River Corrib

The River Corrib in the west of Ireland flows from Lough Corrib through Galway to Galway Bay. The river is among the shortest in Europe, with only a length of six kilometres from the lough to the Atlantic, it is popular with local whitewater kayakers as well as pleasure craft. The depth of this river reaches up to 94 feet; the Corrib drains a catchment area of 3,138 km2. Although the Corrib is one of Ireland's shortest rivers, it has a mean long-term flow rate of 104.8 m3/s, making it Ireland's second-largest river, only surpassed by the River Shannon. The translation of the Irish name of the river is Galway river i.e. from Gaillimh. In Irish it is sometimes called An Ghaillimh and incorrectly called Abhainn na Coiribe; the legend concerning its naming states that it was called after Gaillimh inion Breasail, the daughter of a Fir Bolg chieftain who drowned in the river. The word Gaillimh is believed to mean "stony" as in "stony river"; the held myth that the city takes its name from the Irish word Gallaibh, "foreigners" i.e. "the town of the foreigners" is incorrect as the name Gaillimh was applied to the river first and later onto the town.

Indeed, the earliest settlement at Galway was called Dún Bhun na Gaillimhe, or "the fort at the end of the Galway". The river gave its name to the town, which grew to a city, from c. 1570 onwards, the city gave its name to the county. It aided massively in the industrial development of the town, allowing it to develop electrical power before London. At the height of water power, there were over twenty water wheels in operation from races built on the river and its accompanying cut, the Eglinton Canal, built as part of the "Drainage and Navigation scheme of Lough Carra, Lough Corrib and Lough Mask" in the mid-19th century; the canal, about three-quarters of a mile long, had a sea-lock, a large basin, a second lock at Parkavore and five swivelling bridges. It is still in water but the swivelling bridges have been replaced by fixed bridges. Lough Corrib is the anglicised form of Loch Coirib which itself is a corruption of Loch nOrbsean which according to placename lore is named after the Irish god of the sea.

There is good fishing to be had on both the river. Ptolemy's Geography described a river called Αυσοβα which referred to the River Corrib; the part of the river that flows from the southern end of the lake to the Salmon Weir is known as the Upper Corrib. The weir, a set of weir gates built during the above navigation scheme, was built from stone and timber but now only two of these gates remain and are only opened in times of flood; the rest have been replaced by fourteen steel gates. The main channel leaving Lough Corrib is called Friars' Cut or Friars' River as it is the result of a early piece of canal engineering. In 1178 the friars of Claregalway Abbey, being tired of the long detour they had to make to the west to enter the river, asked permission from the Blakes of Menloe to make an artificial cut, which in time became the main course of the river and was widened; the section of the river that runs from the Salmon Weir through Galway city and out into Galway Bay is known as the Lower Corrib.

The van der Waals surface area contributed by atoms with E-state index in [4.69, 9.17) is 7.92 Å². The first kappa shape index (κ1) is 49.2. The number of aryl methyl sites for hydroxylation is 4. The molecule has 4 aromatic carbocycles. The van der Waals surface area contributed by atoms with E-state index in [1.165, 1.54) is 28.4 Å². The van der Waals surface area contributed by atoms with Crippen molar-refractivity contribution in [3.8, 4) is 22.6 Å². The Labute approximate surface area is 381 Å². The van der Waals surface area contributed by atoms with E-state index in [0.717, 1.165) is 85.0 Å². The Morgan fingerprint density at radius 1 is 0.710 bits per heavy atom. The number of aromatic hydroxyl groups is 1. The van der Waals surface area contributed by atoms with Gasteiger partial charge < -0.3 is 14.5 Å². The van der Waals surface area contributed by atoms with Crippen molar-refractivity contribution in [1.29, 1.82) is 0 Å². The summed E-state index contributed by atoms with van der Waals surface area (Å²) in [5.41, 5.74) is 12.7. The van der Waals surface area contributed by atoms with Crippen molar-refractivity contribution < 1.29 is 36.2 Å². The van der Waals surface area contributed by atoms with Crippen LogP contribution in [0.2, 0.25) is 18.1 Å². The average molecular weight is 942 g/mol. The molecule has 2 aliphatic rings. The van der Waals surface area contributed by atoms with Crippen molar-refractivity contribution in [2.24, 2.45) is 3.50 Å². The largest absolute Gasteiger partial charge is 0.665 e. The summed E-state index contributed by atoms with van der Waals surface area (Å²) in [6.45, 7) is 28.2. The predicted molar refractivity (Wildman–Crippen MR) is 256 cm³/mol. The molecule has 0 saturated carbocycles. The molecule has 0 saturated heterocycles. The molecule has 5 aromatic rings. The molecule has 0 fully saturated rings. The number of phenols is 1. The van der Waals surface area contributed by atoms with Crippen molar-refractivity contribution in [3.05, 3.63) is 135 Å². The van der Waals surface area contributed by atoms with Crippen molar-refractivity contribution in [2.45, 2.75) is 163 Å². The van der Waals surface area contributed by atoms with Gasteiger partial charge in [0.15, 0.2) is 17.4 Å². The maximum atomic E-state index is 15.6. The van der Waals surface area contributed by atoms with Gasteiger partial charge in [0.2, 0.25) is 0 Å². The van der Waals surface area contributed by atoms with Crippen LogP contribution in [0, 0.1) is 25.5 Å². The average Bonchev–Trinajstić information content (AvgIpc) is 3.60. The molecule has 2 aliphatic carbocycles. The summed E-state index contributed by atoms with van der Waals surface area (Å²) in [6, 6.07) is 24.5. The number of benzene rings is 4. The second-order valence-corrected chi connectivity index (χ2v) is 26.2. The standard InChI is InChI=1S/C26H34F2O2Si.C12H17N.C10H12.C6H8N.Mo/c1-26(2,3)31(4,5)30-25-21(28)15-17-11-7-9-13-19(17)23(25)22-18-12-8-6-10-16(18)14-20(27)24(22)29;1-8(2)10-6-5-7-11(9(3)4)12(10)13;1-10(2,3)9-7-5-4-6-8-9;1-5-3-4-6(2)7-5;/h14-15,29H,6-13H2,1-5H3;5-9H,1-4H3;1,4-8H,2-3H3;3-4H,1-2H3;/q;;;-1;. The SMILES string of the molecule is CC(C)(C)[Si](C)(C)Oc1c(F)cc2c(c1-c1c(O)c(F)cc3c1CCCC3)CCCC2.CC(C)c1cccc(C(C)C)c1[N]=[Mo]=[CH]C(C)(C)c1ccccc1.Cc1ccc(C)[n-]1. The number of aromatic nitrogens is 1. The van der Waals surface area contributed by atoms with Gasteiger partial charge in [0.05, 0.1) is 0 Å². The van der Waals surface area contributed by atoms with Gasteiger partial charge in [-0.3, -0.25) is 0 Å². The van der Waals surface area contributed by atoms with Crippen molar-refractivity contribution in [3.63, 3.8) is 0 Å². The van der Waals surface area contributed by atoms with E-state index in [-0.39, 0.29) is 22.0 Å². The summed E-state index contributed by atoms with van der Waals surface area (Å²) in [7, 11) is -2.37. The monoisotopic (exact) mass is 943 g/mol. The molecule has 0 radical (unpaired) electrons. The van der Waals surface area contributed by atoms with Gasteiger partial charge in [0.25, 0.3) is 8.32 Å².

Three bridges cross the Lower – the Salmon Weir Bridge, William O'Brien Bridge and Wolfe Tone Bridge. The only tributary of the Lower Corrib is Sruthán na gCaisleáin known by whitewater kayakers as the Shit Chute and the access point to the river, a small stream that flows through Newcastle, the grounds of NUI, empties into the Lower just downstream of King's weir known as the fish gates. Four bridges span Corrib in Galway; these are the Wolfe Tone Bridge, the William O'Brien Bridge, the Salmon Weir Bridge, the Quincentenary Bridge. Rivers of Ireland List of rivers in Ireland List of loughs in Ireland Lower Corrib River Guide Canoeing at O'Brien's Bridge, Galway Surfing O'Brien's Wave on the Lower Corrib from YouTube - No longer available 01Jul17 Jes Rowing on the Corrib Salmon fishing on the River Corrib, from Salmon Ireland The Eglinton Canal

Sabino Ocan Odoki

Sabino Ocan Odoki, is a Roman Catholic priest, who serves as the Bishop of Roman Catholic Diocese of Arua, since 18 December 2010. He was born at Layibi Village, Gulu District, in the Acholi sub-region, in the Northern Region of Uganda, on 8 August 1957, he was ordained priest on 10 September 1983 at Gulu. He earned qualifications in canon law from the Pontifical Urban University in Rome, he was appointed auxiliary bishop of the Roman Catholic Archdiocese of Gulu on 22 July 2006, by Pope Benedict XVI and ordained bishop on 21 October 2006 at Gulu, by His Grace John Baptist Odama assisted by His Eminence Emmanuel Cardinal Wamala and the Apostolic Nuncio in Uganda at the time, His Excellency Christophe Pierre. He was appointed as the Apostolic Administrator of Arua Diocese, on 19 August 2009 by Pope Benedict XVI and confirmed as the Bishop of Arua Diocese, he was installed as Bishop of Arua Diocese on 18 December 2010, at Arua. Uganda Martyrs Roman Catholicism in Uganda Row over bishop threatens to split diocese As of 18 September 2013